General Information Resources

Asking for Help

Read below for some information and thoughts on asking for help. Originally this entry was going to be the last in our previously posted series about anger, however, we felt this topic should be featured on its own.

For many, asking for help is difficult. There are many reasons why this may be true.

On the surface may be fear. Fear of rejection. Fear of the unknown. Fear of judgement, stigma, or appearing weak. In our modern society, many men are still raised with the idea that there is something wrong with asking for help when needed. The idea is asking for help makes you appear weak and not “manly.”  Many women may also suffer from stigma related to asking for help. They may be seen as helpless, a victim, having less worth, a burden. While these beliefs systems exist and there are those who may judge others when asking for help, often the fears we carry about asking for help may be unfounded. This negative perception that others will have toward us may only be present in our own minds. Being able to recognize when we need help and then ask for it is a sign of great strength.

Another reason asking for, and receiving, help may be difficult is often we are not that good at it. We don’t know where to start. We don’t know how to explicitly state our needs. We may even assume that others know what we need or can tell what we need somehow. Spoiler alert. They usually can’t and when they think they know they do, it  may be wrong.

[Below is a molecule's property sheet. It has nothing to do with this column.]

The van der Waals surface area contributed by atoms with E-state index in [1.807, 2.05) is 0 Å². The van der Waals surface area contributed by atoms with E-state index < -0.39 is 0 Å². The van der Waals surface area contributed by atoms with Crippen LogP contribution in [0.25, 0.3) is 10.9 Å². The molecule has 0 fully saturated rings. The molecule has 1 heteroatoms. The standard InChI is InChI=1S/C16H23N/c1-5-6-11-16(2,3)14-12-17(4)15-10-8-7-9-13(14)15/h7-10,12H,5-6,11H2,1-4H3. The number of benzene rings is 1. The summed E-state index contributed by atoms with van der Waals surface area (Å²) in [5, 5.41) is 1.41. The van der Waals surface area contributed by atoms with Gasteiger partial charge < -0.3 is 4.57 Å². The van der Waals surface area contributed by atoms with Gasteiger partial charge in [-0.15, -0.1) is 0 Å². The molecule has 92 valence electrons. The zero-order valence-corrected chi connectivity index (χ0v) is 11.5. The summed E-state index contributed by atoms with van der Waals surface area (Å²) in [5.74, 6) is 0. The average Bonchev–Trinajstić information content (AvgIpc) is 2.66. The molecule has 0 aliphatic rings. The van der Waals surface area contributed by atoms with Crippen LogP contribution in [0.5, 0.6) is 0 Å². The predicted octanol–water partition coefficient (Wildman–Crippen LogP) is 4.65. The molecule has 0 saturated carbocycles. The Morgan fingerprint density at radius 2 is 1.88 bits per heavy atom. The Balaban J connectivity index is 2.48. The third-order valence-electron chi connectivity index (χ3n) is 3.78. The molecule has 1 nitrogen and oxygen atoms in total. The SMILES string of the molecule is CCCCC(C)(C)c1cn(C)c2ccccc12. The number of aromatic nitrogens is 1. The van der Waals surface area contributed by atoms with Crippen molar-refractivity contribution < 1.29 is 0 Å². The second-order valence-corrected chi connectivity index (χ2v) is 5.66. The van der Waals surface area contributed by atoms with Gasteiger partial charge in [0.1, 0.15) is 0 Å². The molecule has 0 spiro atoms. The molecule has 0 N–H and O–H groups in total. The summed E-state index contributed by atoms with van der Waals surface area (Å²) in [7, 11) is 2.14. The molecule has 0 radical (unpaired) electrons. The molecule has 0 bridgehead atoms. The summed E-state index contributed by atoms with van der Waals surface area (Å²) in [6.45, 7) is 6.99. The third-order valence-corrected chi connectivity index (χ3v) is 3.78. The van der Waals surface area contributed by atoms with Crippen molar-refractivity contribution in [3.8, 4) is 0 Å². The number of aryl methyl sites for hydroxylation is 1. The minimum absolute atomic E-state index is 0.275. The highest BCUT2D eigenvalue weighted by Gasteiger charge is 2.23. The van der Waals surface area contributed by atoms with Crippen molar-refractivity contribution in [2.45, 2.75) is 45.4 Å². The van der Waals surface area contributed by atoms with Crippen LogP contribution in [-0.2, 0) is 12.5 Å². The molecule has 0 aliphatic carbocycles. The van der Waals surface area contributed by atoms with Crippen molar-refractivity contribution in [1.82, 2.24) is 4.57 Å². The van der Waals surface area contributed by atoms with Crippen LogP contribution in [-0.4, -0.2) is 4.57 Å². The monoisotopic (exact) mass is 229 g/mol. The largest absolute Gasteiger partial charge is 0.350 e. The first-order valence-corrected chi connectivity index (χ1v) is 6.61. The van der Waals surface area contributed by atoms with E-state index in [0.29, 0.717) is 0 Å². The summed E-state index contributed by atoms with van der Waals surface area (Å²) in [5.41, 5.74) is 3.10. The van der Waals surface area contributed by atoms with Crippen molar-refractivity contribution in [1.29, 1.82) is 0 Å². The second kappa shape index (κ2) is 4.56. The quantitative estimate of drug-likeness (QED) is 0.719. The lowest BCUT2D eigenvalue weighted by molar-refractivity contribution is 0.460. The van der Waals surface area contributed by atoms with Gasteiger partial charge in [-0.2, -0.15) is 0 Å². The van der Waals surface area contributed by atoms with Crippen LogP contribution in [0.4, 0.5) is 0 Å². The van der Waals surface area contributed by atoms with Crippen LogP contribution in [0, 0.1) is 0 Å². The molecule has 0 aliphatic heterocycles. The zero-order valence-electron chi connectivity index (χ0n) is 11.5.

So, what can we do? When asking for help keep the following in mind (The Dos”):

  • Do be specific and direct with what you need. Leave out all the fluff. Be truthful and exact in asking for what you need so the person is clear.
  • Do make the request personal. Ask in person or at least over the phone. If you can, avoid text, email, third party, letters, etc.
  • Do find a way to eventually support that person back. You don’t want to make help transactional (see more about this below), but you can give back when you are ready to do so.
  • Do give the person feedback as to effectiveness or ineffectiveness of their suggestions or help. State your appreciation for the help, and if something wasn’t or isn’t going to be helpful, politely state why and what could possibly be changed so it is helpful.

Keep in mind the following (The Don’ts):

  • Do not “sell” the help or convince someone. If you have to fluff up the reason for helping you or really push for the help, will the help really be genuine and meaningful? Will the person then feel negative about having to give help? Also, in this category of do nots is explicitly talking about how the help will benefit you. Let the person come to their own conclusions.
  • Do not downplay or minimize what you need. As stated above be specific about your request for help and do not be afraid to ask for exactly what is needed. If you do not ask, you will never receive it.
  • Do not make it a transaction. No quid pro quo. Do not offer help in exchange for help. Also, do not remind people of what they may “owe” you. If you want to support or give back to the person at a later time that is great! Just don’t make that contingent on receiving help.
  • Do not apologize. We often say sorry when asking for help. Do not devalue your request or your worth by making apologies. We all need help sometime. You are not doing anything wrong by asking.